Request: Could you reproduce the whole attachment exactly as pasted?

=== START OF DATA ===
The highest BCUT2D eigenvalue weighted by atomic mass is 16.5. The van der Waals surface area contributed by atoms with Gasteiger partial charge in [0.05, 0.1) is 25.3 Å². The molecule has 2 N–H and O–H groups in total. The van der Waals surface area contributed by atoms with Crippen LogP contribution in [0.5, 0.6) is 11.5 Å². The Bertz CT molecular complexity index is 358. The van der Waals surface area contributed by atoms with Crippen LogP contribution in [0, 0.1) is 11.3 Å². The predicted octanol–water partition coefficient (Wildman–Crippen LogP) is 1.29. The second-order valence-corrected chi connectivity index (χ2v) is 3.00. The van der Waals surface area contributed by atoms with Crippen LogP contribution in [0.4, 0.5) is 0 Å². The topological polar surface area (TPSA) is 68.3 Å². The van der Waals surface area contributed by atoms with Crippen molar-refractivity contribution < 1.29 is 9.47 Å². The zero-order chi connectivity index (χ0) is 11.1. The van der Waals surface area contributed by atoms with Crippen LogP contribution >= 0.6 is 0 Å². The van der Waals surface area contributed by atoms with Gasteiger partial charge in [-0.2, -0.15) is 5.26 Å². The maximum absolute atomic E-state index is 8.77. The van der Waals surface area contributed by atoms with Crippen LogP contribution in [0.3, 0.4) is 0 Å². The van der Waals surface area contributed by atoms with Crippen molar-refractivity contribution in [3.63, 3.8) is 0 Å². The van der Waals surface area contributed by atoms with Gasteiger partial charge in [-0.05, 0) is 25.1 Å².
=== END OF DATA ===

The highest BCUT2D eigenvalue weighted by atomic mass is 16.5. The van der Waals surface area contributed by atoms with Gasteiger partial charge in [0.05, 0.1) is 25.3 Å². The molecule has 2 N–H and O–H groups in total. The van der Waals surface area contributed by atoms with Crippen LogP contribution in [0.5, 0.6) is 11.5 Å². The Bertz CT molecular complexity index is 358. The van der Waals surface area contributed by atoms with Crippen LogP contribution in [0, 0.1) is 11.3 Å². The predicted octanol–water partition coefficient (Wildman–Crippen LogP) is 1.29. The second-order valence-corrected chi connectivity index (χ2v) is 3.00. The van der Waals surface area contributed by atoms with Crippen LogP contribution in [0.4, 0.5) is 0 Å². The topological polar surface area (TPSA) is 68.3 Å². The van der Waals surface area contributed by atoms with Crippen molar-refractivity contribution < 1.29 is 9.47 Å². The zero-order chi connectivity index (χ0) is 11.1. The van der Waals surface area contributed by atoms with Crippen LogP contribution >= 0.6 is 0 Å². The van der Waals surface area contributed by atoms with Gasteiger partial charge in [-0.2, -0.15) is 5.26 Å². The maximum absolute atomic E-state index is 8.77. The van der Waals surface area contributed by atoms with Crippen LogP contribution in [0.3, 0.4) is 0 Å². The van der Waals surface area contributed by atoms with Crippen molar-refractivity contribution in [3.63, 3.8) is 0 Å². The van der Waals surface area contributed by atoms with Gasteiger partial charge in [-0.05, 0) is 25.1 Å².